Under Armour has created a shoe specifically for celebrities like Stephen Curry, Golden State Warriors basketball player. famously features Philippians 4:13. Some athletes have even more ownership over the products. The NFL’s most recent Super Bowl most valuable player, L.A. Rams receiver Cooper Kupp, has his own Cooper Kupp fashion brand and logo. He sells hats as well as shirts. on his websiteIt features a crown and slogans, such as a quote taken from 1 Corinthians 9-24-27: “They do it to get a crown that will not last. We do it to get a crown that will last forever.” Kupp and his wife, Anna, donate proceeds from the sales to charity. 

Questions about branding strategy 

Many of these faith-based fashion entrepreneurs struggle to decide how much or little they should evangelize and profess with their clothing products. Do you need to be subdued like an snare drum or louder? Or should it be blasé like a bass drum 

Floryn Ajuzie (Courtesy Photo)

Ajuzie said she aims for more subtlety. She said she wants to stir up young adults’ faith by sharing her faith. Although her clothing doesn’t specifically mention faith, it sparks conversation and invites others to ask what PBF is. “Perfected by faith will transcend across cultures and generations in order to break down barriers in the beauty and fashion industry,”In her vision statement, she wrote. Many other clothing entrepreneurs, like her, choose to speak authentically of their personal faith but not to wear it too explicit.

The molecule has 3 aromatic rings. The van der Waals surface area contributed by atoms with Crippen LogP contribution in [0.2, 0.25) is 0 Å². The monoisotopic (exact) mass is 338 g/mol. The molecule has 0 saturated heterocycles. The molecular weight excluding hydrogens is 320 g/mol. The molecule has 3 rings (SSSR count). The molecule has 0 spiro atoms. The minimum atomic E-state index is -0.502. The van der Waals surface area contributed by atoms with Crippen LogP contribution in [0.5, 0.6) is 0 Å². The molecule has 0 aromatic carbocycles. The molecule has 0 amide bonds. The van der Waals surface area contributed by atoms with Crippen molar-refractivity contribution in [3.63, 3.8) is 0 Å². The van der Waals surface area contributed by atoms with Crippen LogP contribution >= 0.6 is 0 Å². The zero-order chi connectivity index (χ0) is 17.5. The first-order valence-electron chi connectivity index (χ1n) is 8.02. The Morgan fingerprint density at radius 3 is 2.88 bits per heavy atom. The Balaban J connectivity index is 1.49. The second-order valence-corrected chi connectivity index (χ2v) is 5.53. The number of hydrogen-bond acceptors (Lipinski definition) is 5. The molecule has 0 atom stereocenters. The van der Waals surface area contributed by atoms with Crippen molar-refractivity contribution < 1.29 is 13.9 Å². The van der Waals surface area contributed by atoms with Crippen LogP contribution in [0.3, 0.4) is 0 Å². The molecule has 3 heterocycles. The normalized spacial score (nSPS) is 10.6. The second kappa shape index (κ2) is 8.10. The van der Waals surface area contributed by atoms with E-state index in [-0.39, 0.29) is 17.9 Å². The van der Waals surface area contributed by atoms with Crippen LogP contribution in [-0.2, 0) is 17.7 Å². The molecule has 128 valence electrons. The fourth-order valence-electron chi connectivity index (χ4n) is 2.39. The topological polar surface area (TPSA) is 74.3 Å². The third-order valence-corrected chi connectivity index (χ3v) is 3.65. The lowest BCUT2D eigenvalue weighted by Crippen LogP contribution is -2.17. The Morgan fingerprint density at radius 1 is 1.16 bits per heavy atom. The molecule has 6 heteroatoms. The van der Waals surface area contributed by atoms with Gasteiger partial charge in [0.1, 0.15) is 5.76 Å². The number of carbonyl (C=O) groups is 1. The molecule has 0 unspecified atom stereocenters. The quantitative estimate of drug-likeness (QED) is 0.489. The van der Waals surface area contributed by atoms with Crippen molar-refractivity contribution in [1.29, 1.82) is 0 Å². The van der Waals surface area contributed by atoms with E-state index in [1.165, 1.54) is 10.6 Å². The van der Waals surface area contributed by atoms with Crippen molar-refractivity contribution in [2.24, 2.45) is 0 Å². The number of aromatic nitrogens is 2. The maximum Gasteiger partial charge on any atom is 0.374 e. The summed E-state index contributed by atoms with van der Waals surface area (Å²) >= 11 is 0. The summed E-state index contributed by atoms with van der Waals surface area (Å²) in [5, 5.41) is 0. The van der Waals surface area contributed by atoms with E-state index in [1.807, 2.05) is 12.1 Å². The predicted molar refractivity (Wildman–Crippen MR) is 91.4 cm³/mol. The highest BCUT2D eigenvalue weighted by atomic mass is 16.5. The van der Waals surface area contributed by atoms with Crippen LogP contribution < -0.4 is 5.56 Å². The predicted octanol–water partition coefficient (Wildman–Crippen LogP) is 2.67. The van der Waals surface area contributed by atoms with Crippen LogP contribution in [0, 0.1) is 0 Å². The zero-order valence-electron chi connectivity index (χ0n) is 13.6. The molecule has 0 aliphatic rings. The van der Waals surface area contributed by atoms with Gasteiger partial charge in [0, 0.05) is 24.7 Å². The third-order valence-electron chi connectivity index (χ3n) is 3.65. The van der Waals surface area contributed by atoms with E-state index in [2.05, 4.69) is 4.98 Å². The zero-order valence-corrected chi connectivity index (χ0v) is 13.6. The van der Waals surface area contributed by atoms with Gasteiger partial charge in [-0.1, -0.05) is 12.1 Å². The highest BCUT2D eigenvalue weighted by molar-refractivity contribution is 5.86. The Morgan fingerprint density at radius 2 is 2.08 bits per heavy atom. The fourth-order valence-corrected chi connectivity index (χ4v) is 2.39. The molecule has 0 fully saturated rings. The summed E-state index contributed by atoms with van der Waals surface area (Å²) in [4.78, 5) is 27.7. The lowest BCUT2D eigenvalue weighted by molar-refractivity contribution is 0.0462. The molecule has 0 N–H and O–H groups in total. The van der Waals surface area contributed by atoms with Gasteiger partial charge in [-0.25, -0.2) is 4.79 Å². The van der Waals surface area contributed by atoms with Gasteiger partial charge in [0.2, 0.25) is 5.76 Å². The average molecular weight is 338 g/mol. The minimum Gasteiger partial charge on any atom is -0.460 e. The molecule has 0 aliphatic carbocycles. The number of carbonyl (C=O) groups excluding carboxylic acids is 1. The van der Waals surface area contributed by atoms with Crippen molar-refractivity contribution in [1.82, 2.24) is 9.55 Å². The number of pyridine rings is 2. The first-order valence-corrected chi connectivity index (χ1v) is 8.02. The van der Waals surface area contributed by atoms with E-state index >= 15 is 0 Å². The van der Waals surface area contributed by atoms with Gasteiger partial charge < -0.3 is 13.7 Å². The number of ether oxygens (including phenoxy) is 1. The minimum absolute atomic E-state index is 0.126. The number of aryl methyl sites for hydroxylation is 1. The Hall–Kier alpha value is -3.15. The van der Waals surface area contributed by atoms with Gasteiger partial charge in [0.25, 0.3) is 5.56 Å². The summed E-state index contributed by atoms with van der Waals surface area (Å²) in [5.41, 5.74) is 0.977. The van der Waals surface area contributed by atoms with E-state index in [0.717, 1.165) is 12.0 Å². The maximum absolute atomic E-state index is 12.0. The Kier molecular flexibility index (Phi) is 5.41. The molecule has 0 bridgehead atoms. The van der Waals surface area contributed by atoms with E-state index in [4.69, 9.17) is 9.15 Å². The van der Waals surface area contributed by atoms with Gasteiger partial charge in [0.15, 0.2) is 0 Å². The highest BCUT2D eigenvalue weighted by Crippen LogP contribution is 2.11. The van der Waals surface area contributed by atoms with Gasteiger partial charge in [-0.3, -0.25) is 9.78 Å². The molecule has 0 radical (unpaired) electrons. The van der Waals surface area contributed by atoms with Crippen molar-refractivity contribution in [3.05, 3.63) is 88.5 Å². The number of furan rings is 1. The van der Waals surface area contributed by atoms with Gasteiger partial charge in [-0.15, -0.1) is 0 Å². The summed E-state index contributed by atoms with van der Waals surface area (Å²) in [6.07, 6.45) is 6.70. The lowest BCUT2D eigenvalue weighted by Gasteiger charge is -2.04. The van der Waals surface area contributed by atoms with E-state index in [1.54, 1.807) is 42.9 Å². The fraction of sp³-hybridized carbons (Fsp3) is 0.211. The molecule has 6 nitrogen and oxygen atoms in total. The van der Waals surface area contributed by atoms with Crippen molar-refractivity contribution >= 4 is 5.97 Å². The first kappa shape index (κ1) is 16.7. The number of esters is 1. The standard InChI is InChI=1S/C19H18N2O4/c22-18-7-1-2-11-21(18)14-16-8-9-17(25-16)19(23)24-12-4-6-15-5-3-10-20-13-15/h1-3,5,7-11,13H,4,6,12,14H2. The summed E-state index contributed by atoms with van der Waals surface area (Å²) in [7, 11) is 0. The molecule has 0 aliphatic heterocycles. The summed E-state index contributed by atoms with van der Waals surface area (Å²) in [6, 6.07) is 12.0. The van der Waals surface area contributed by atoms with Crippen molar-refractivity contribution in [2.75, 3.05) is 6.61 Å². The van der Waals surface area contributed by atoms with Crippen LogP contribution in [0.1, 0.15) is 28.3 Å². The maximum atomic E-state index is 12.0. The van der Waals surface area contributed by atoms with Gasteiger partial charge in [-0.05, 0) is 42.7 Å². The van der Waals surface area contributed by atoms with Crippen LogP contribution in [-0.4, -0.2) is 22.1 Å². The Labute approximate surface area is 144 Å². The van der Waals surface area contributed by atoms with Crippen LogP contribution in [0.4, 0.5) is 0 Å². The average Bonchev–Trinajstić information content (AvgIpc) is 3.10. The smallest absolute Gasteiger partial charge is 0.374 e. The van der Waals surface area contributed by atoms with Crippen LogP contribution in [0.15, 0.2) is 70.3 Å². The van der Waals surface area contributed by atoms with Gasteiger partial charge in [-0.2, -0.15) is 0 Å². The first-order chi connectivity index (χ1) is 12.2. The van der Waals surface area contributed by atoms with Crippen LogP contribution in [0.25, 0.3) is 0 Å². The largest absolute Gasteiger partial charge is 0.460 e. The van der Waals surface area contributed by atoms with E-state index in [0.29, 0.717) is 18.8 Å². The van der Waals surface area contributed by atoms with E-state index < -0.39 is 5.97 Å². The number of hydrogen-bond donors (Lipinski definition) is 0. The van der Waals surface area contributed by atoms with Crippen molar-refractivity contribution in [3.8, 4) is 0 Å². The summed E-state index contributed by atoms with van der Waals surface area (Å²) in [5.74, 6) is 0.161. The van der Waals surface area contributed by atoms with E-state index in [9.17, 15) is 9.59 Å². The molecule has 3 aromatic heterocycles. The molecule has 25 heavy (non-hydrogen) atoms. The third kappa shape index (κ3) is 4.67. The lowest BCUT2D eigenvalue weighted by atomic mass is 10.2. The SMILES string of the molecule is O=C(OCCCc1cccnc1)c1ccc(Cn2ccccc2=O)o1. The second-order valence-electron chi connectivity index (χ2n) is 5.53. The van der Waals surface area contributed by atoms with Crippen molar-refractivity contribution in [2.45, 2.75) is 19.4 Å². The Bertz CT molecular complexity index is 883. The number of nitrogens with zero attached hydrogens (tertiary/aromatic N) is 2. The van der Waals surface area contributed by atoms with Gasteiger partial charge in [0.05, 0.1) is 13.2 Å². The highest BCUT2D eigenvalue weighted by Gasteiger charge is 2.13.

Perfected by Faith is a trio of faith-based fashion brands. They include Doulos Collective and ALLTHINGS. They use their websites to communicate what their clothing means, rather than using them as billboards like most faith-based fashion brands. 

Doulos Collective included this word “Doulos”Its clothing is not explained on its website. Doulos means “servant”Or “slave”In Greek “Friends, we are SET FREE TO SERVE our God with a joyful heart, free from the chains that hold us captive,” the site says.Starkville, Mississippi-based Lana Khults is the leader of Doulos or @lanakhults Instagram. 

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ALLTHINGS offers an athletic wear line with its “ALLTHINGS”Each item of clothing should have a label. What does ALLTHINGS stand for? The company’s website says it is a “daily reminder based off our favorite scripture: Philippians 4:13, ‘I can do all things through Christ who gives me strength.’” reached out to contacts at Doulos and ALLTHINGS via direct messages and social media but didn’t receive responses to questions. 

Augustine Daniel, Kanvves, said that he prefers the subtle approach to fashion design and wants his designs to be “not overly churchy.”This approach is in line with his own faith, which he does not intend to be. “loud or in your face.”